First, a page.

What Does a Navy Oceanographer Do?

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  • Written By: Nick Mann
  • Edited By: Jessica Seminara
  • Last Modified Date: 01 April 2020
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A navy oceanographer is responsible for monitoring the weather patterns and ocean conditions that affect naval operations. Before obtaining a career in this field, an individual is usually required to have a bachelors' degree in oceanography and complete a navy training program. To be successful in this job, it's helpful for a person to have an analytical mind and work well with others. Some common tasks of a navy oceanographer include monitoring weather where naval ships are stationed, analyzing maps, monitoring ocean currents, using a variety of equipment and communicating with naval officers.

One of the most important duties of a navy oceanographer is monitoring the weather where naval ships are stationed. Since naval ships can be located nearly anywhere in the world, it's important for an individual in this position to keep careful tabs on weather conditions at all times. This might include tracking tropical storms or the formation of other severe storms that could come into contact with ships. Staying up-to-date on this information is crucial for ensuring the safety of navy crew members and successful missions.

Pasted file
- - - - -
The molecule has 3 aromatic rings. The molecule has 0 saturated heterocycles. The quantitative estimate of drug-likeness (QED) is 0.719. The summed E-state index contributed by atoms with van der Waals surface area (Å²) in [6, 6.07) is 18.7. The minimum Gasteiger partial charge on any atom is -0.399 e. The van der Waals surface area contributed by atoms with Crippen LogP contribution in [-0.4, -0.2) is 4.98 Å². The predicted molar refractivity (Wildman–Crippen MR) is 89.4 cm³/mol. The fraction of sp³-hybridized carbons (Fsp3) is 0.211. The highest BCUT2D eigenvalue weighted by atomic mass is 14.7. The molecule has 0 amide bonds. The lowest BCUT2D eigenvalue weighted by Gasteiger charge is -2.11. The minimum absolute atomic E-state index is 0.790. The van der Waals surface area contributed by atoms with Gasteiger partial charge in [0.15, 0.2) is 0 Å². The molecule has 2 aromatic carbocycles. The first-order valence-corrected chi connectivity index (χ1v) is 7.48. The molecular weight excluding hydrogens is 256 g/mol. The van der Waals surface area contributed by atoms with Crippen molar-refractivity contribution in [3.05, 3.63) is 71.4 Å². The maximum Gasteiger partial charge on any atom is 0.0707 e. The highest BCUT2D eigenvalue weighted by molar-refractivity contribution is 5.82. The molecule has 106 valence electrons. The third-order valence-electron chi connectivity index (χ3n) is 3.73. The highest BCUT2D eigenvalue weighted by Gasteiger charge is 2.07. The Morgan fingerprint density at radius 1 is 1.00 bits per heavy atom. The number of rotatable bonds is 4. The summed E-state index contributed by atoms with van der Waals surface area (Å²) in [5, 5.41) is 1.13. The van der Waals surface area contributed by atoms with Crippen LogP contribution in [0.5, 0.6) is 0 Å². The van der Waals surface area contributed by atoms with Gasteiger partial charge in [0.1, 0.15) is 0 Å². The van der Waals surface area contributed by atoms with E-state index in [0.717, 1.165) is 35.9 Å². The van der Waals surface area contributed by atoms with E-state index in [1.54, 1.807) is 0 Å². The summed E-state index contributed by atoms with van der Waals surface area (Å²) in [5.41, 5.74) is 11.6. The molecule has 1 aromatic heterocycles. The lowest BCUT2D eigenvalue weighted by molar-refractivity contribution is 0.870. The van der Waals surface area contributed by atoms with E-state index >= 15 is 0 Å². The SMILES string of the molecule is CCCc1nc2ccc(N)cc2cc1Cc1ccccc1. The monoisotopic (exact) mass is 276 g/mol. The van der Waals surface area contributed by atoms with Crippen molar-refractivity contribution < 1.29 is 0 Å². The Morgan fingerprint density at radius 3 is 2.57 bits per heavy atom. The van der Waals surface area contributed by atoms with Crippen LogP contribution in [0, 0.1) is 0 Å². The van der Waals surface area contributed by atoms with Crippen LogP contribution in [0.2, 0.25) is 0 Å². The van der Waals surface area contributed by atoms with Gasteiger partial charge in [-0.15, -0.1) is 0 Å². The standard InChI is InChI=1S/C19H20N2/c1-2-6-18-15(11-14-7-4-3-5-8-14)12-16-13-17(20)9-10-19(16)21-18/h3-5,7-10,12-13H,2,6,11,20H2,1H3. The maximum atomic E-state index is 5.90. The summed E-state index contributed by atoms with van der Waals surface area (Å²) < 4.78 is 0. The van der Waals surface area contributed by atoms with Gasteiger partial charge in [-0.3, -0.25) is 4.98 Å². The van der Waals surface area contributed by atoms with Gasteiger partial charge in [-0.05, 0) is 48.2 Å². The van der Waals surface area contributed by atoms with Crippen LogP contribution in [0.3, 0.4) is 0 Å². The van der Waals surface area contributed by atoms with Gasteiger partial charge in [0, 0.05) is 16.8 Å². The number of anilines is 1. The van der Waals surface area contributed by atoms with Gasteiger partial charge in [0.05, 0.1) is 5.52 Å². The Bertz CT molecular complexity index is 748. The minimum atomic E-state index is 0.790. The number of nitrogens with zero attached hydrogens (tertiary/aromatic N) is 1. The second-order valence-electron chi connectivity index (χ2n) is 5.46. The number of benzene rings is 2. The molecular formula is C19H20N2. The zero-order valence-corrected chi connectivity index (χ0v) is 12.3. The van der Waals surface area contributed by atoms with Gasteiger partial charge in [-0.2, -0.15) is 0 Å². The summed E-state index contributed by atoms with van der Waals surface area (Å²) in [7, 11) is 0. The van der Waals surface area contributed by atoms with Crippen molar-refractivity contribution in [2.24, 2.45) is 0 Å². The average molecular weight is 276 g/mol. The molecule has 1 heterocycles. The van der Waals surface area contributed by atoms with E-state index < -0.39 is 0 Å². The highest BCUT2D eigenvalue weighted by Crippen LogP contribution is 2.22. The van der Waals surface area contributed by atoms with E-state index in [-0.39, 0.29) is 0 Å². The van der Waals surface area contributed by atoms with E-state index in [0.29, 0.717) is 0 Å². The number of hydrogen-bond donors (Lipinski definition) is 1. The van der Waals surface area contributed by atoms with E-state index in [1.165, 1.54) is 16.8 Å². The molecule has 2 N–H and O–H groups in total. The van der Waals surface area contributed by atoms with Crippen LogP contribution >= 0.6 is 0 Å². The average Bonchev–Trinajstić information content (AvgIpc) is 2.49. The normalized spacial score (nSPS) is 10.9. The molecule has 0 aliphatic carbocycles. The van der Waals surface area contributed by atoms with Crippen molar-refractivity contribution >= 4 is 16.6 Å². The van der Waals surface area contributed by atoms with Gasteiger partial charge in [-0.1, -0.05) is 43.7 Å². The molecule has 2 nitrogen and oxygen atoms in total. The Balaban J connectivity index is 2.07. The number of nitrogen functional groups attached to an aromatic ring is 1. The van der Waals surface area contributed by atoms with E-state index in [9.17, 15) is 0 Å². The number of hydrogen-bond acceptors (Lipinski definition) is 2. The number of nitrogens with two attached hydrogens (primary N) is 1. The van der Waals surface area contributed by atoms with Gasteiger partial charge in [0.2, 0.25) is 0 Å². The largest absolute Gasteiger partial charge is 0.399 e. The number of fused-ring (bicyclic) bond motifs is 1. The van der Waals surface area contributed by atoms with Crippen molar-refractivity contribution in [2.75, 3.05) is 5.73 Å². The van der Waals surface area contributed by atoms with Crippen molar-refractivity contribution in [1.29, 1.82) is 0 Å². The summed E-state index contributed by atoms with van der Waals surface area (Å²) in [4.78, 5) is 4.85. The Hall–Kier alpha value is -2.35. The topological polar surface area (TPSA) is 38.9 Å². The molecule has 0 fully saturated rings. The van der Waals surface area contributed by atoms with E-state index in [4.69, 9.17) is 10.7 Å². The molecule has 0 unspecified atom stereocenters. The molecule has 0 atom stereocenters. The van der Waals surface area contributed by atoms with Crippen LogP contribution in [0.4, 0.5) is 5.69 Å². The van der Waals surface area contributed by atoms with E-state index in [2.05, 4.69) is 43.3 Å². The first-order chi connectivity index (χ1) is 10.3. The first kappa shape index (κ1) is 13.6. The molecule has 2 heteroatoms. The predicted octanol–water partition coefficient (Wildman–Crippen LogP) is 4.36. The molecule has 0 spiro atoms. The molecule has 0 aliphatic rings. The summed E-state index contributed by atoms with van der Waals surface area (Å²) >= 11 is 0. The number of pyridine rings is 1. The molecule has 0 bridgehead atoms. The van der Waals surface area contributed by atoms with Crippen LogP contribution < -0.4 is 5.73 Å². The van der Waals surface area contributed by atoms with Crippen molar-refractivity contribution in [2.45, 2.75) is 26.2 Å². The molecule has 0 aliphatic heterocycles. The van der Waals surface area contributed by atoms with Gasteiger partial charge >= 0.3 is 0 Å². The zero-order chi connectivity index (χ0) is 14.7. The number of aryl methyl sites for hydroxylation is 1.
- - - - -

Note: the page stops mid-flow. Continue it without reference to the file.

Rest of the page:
Along with this, the navy oceanographer will need to analyze maps. For example, he may need to track the coordinates of a ship located in an arctic region to prevent it from colliding with an iceberg. He might also be responsible for analyzing a map depicting ocean waves to prevent a ship from be damaged by large waves. In most cases, this information is analyzed via a high tech computer system, so a navy oceanographer must have significant computer knowledge.

Another important aspect of this job is monitoring ocean currents. Since the earth's ocean currents are often predictable, it's up to a navy oceanographer to help guide ships to favorable currents. Doing so helps to minimize fuel consumption and can speed up the time in which a ship reaches its intended destination.

To successfully perform this job, a navy oceanographer will need to be trained on using a variety of equipment. For example, he may need to utilize equipment to get information from satellites positioned above the earth. He might also need to be familiar with using tools to gauge barometric pressure and atmospheric pressure.

Additionally, this job often relies upon communicating with naval officers who are positioned at various locations. As a navy oceanographer collects data on things like weather patterns and ocean currents, it's necessary for him to transfer that information to officers. Consequently, this position requires a person with effective communication skills and reasonable interpersonal skills.


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